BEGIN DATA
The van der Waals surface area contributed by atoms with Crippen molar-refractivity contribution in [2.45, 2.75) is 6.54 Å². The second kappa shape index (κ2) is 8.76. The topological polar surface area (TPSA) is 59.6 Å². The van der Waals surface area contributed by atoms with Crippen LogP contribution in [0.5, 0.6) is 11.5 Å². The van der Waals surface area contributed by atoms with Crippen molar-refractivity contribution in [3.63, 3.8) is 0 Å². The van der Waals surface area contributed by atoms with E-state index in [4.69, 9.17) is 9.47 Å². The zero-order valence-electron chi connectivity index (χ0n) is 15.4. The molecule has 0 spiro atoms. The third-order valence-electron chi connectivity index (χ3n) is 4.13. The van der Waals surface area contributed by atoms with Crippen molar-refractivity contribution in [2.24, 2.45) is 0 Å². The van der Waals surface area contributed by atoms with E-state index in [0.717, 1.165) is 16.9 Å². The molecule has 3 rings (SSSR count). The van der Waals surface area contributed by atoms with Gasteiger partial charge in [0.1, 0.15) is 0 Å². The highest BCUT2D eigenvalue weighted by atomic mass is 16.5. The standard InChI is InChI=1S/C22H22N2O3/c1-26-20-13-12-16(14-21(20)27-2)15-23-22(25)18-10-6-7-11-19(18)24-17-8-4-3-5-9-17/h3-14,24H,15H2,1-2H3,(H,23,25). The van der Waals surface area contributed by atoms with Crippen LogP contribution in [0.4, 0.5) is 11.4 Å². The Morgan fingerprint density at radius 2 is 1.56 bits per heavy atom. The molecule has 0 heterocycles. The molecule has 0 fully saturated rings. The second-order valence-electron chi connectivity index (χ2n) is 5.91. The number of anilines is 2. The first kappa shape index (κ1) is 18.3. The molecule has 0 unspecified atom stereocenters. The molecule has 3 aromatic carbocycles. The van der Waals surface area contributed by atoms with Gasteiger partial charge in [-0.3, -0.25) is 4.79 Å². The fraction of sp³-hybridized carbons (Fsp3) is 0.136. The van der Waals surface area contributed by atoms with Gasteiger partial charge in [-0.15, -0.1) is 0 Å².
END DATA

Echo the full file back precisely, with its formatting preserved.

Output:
The van der Waals surface area contributed by atoms with Crippen molar-refractivity contribution in [2.45, 2.75) is 6.54 Å². The second kappa shape index (κ2) is 8.76. The topological polar surface area (TPSA) is 59.6 Å². The van der Waals surface area contributed by atoms with Crippen LogP contribution in [0.5, 0.6) is 11.5 Å². The van der Waals surface area contributed by atoms with Crippen molar-refractivity contribution in [3.63, 3.8) is 0 Å². The van der Waals surface area contributed by atoms with E-state index in [4.69, 9.17) is 9.47 Å². The zero-order valence-electron chi connectivity index (χ0n) is 15.4. The molecule has 0 spiro atoms. The third-order valence-electron chi connectivity index (χ3n) is 4.13. The van der Waals surface area contributed by atoms with Crippen molar-refractivity contribution in [2.24, 2.45) is 0 Å². The van der Waals surface area contributed by atoms with E-state index in [0.717, 1.165) is 16.9 Å². The molecule has 3 rings (SSSR count). The van der Waals surface area contributed by atoms with Gasteiger partial charge in [0.1, 0.15) is 0 Å². The highest BCUT2D eigenvalue weighted by atomic mass is 16.5. The standard InChI is InChI=1S/C22H22N2O3/c1-26-20-13-12-16(14-21(20)27-2)15-23-22(25)18-10-6-7-11-19(18)24-17-8-4-3-5-9-17/h3-14,24H,15H2,1-2H3,(H,23,25). The van der Waals surface area contributed by atoms with Crippen LogP contribution in [0.4, 0.5) is 11.4 Å². The Morgan fingerprint density at radius 2 is 1.56 bits per heavy atom. The molecule has 0 heterocycles. The molecule has 0 fully saturated rings. The second-order valence-electron chi connectivity index (χ2n) is 5.91. The number of anilines is 2. The first kappa shape index (κ1) is 18.3. The molecule has 0 unspecified atom stereocenters. The molecule has 3 aromatic carbocycles. The van der Waals surface area contributed by atoms with Gasteiger partial charge in [-0.3, -0.25) is 4.79 Å². The fraction of sp³-hybridized carbons (Fsp3) is 0.136. The van der Waals surface area contributed by atoms with Gasteiger partial charge in [-0.15, -0.1) is 0 Å².